The cinnamon tree is grown for two years and then harvested by cutting it down nearly to the ground, leaving only a stump. After a year, about a dozen shoots will form from the stump. The bark is stripped off the shoots and left to dry. The inner bark is used, which slightly coil when dried, turning into cinnamon rolls. The rolls are cut into individual pieces before packaged to sell. Ground cinnamon is made by grinding the inner bark of the cinnamon tree. It's known for being beneficial for heart health and blood sugar regulation.
The thought of cinnamon creates a scene of autumn where the wind is howling through the nearly bare trees, leaves rustling on the ground. The windows in a house are open to let the cool autumn air in. Smells of sugar and spice are wafting from the oven, filled to the brim with pumpkin spice cookies. It's almost enough to make a girl want to make a costume out of dried leaves, go outside and dance in hopes for an early autumn. But no, I have to enjoy the thrills of summer. Sun on my skin, the prevailing green on the country side. The mountains rejoicing, for once, some of the snow is melted and the tips of some of the mountains are no longer freezing.
Luckily, cinnamon is like most other spices, very versatile. It is spicy, sweet and fragrant. It can be appreciated in any season.
NO: gluten, dairy, eggs, soy, nuts
1/2 cup white rice flour
1/2 cup tapioca flour
1/4 cup coconut flour
1/2 sorghum flour
1/2 teaspoon xanthan gum
2 teaspoon baking powder
1 1/2 teaspoon cinnamon
1 cup organic cane sugar
1/2 cup organic palm oil shortening
1 teaspoon vanilla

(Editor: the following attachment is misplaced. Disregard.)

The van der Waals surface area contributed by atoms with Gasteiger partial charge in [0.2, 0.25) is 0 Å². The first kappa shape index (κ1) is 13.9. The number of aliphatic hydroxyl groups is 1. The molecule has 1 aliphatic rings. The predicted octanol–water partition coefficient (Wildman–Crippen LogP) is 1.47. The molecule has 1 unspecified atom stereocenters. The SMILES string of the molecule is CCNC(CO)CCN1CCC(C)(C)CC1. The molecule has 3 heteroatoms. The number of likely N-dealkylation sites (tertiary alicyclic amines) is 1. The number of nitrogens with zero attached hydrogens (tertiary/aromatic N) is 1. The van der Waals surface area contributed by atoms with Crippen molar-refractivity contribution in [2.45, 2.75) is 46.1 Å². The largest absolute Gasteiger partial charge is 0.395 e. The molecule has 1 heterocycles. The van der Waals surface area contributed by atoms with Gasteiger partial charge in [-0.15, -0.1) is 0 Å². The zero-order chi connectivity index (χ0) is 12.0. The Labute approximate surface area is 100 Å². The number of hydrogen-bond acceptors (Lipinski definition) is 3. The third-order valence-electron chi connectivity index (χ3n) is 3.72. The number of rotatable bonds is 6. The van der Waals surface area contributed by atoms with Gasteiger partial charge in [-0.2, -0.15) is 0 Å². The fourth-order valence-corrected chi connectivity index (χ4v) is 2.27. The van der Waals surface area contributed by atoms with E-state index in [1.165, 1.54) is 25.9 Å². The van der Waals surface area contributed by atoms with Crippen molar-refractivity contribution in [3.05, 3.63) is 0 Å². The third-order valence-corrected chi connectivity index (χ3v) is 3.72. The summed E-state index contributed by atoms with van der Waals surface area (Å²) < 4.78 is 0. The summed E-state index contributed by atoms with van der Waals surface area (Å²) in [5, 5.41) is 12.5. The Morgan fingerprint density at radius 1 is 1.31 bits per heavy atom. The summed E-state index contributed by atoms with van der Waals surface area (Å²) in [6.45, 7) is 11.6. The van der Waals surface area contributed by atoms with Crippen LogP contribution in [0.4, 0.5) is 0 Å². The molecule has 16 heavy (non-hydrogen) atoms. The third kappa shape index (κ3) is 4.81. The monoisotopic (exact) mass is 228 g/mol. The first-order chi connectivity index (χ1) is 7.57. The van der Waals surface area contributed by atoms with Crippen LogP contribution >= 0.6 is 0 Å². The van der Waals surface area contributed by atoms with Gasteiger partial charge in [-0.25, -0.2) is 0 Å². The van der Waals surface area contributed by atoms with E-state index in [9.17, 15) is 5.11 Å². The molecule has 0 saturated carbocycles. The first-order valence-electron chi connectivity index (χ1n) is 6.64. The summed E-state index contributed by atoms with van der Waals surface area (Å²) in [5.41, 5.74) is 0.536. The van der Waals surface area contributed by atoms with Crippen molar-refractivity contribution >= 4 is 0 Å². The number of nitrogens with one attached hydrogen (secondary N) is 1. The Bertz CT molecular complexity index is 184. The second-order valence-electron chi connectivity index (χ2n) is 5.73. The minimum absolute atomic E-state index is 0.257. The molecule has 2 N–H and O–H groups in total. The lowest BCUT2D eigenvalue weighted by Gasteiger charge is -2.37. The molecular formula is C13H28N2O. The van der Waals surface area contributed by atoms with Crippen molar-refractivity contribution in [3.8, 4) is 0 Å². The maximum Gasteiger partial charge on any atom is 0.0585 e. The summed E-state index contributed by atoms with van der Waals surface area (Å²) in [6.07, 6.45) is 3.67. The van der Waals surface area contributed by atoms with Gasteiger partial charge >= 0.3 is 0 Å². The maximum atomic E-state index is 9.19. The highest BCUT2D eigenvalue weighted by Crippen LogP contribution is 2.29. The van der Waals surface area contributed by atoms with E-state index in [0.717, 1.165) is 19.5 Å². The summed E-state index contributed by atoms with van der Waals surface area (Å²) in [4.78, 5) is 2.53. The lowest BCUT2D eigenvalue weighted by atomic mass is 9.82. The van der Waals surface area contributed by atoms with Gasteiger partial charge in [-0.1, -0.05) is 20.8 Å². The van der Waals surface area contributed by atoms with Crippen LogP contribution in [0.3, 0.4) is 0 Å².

1/4 cup organic coconut milk
Use two mixing bowls, one for dry ingredients and one for wet.
Add all of the dry ingredients and mix the together (minus the sugar).
In the other bowl, add the sugar and the wet ingredients and mix them together.
Add the wet ingredients to the dry and mix well.
Add 1-2 tablespoons of water and continue to mix.
Place cookies on a cookie sheet (not oiled) in your desired shape. Using cookie cutters is fun but not necessary. These cookies came out to be delightfully crunchy and chewy. If you're more into chewy, make them thicker.
Place in an oven that is preheated to 350 degrees fahrenheit.
Bake for 5 minutes and turn the pan.
Bake for another 5 minutes and turn the pan again.
Bake for an additional 4-5 minutes.
Depending on cookie size and oven variations, the cookies may bake at different speeds.
You can tell if the cookie is done because the edges will be brown and the top will be *lightly* brown.
Don't over bake.
Remove from pan with a spatula and place on another surface to cool.
The cookies didn't stick to the pan for me. I removed them almost immediately with a stainless steel spatula and they came up with no problem. They will stick if you let them set for too long without removing them from the cookie sheet.
You can roll these into small slightly compressed balls or use cookie cutters. The best way to use cookie cutters is to lightly dust a cutting board with coconut flour or flour of choice. Roll out the dough and use the cookie cutters. Keep rolling out the dough until you've used it all.
This recipe is versatile, you can add raisins or other ingredients to the batch as well. Maybe some chocolate chips :) Leave out the cinnamon and add other spices, too.
Worried about using organic cane sugar? Some people avoid it's use at home - like we used to do - but consume it in limited quantities when dining out or in a gluten-free packaged cookie. It's best in limited quantities for sure, but I've taken wisdom from those who say to never heat honey. That leaves you with only a few options, especially with allergies in the house. I'm not crazy about agave, especially since it's hydrogenated when processed. The best thing to do is use what sweetener feels right for you. I'm also not sure how these cookies would come out with a liquid sweetener but I'm willing to give it a try someday. Until then, we all need a little sugar and spice in our life sometimes!